All holidays are commercialized

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All holidays are commercialized

Illustration by Linlin Xing

Illustration by Linlin Xing

Illustration by Linlin Xing

By Joe Matthews, Opinion Editor

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Lent is over, the Easter Bunny has dropped his eggs and the complaints about the commercialization of Easter have begun.

What is supposed to be a holiday that celebrates the resurrection of Jesus Christ has become a day full of gluttony and consumerism. From children crying over not finding as many chocolate-filled eggs as their friends to big stuffed animals in Easter baskets, to the disgusting increase in Peeps consumption, Easter has fallen victim to the overlying power of money and advertising. Now, while this may be true, it is not fair to view Easter as the lone holiday that has lost its meaning due to the consumerism that has invaded our daily lives.

Through and through, the modern traditions surrounding Easter are very misleading when it comes to the actual meaning of the holiday.

Though the egg could symbolize Jesus rising from the dead, the bunny, egg hunts and chocolate really don’t have anything to do with the holiday. But is it really that much different than how we celebrate other holidays? Take Christmas for example: another holiday based on a religious occurrence that has become all about people obtaining more goods. The materialistic focus that now plagues Christmas with the “gimme”s has left many individuals lost to the original meaning of the holiday.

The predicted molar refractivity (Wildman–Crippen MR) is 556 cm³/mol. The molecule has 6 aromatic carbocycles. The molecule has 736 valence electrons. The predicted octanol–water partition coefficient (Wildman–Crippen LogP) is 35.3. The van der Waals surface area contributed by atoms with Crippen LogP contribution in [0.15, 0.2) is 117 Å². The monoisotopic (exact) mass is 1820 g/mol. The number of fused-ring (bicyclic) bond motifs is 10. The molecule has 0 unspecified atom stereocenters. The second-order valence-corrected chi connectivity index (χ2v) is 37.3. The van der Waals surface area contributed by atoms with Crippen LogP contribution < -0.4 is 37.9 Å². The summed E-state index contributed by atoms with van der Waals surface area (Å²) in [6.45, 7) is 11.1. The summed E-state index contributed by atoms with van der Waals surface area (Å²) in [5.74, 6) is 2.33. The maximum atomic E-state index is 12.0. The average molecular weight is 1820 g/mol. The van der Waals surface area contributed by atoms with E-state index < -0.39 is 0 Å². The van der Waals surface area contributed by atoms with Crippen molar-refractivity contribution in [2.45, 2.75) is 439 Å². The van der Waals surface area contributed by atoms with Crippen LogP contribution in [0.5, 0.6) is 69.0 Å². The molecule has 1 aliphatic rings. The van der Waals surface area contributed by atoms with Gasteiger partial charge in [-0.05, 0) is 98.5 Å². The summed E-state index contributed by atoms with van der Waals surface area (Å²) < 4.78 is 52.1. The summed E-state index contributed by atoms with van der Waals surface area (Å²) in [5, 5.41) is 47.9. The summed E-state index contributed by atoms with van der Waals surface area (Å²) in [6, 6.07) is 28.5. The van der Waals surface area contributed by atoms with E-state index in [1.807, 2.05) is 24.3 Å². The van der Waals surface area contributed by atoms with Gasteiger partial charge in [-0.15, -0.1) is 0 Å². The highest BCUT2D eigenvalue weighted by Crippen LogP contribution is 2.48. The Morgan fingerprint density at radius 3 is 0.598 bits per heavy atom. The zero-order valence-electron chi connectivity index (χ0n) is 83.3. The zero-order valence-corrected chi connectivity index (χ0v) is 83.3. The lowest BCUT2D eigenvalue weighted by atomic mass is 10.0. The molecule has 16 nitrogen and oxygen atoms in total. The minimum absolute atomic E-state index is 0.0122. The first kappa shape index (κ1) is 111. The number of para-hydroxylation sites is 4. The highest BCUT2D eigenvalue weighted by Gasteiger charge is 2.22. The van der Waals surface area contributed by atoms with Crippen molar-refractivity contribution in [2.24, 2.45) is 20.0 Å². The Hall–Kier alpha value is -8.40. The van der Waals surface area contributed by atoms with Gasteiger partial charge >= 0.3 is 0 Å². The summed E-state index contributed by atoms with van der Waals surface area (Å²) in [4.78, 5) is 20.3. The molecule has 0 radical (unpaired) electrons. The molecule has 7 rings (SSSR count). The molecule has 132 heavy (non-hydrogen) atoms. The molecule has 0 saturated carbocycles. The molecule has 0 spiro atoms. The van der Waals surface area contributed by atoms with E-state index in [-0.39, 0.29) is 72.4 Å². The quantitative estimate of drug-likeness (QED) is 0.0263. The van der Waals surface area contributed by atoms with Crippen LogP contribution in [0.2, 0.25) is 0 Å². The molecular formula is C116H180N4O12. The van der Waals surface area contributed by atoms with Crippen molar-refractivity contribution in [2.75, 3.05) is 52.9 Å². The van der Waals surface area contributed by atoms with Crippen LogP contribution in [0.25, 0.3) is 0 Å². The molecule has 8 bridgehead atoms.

Halloween is another holiday that we tend to stretch the meaning of quite a bit. A holiday that was once used to honor the saints and martyrs that had passed has turned into the dentist’s favorite day. Filled with pumpkins and costumes, Halloween is no longer about honoring spirits but about ninjas and princesses running through the neighborhood gathering candy and then getting sick from it that night. It’s about partying, wearing as little as possible and drinking way too much. Though the new sense of Halloween may be less morbid than in the past, we are straying far from what the holiday used to represent.

Lastly, we can look at St. Patrick’s Day. This day isn’t even really part of American culture though for some reason we have adopted it as an excuse to drink as much as we can. From the green beers at bars to the Shamrock Shakes at McDonald’s, the whole holiday has been taken over by consumerism and the sad thing is, it is an Irish holiday, not American. Though many Irish people celebrate the holiday here in America, many people who have no Irish background misrepresent the holiday with drunken belligerence.

I have always known holidays as days to celebrate and that usually means with sweet food, gifts and alcohol so I’m not disapproving of any of the activities that I have stated here. But what I do disapprove of is the bashing on Easter for becoming a holiday that has conformed to fit the general public’s desires.

Though it may have done this, so has every other holiday, so instead of lamenting the commercialization of one holiday, be angry with the society that made you think these alternative forms of celebration were necessary.

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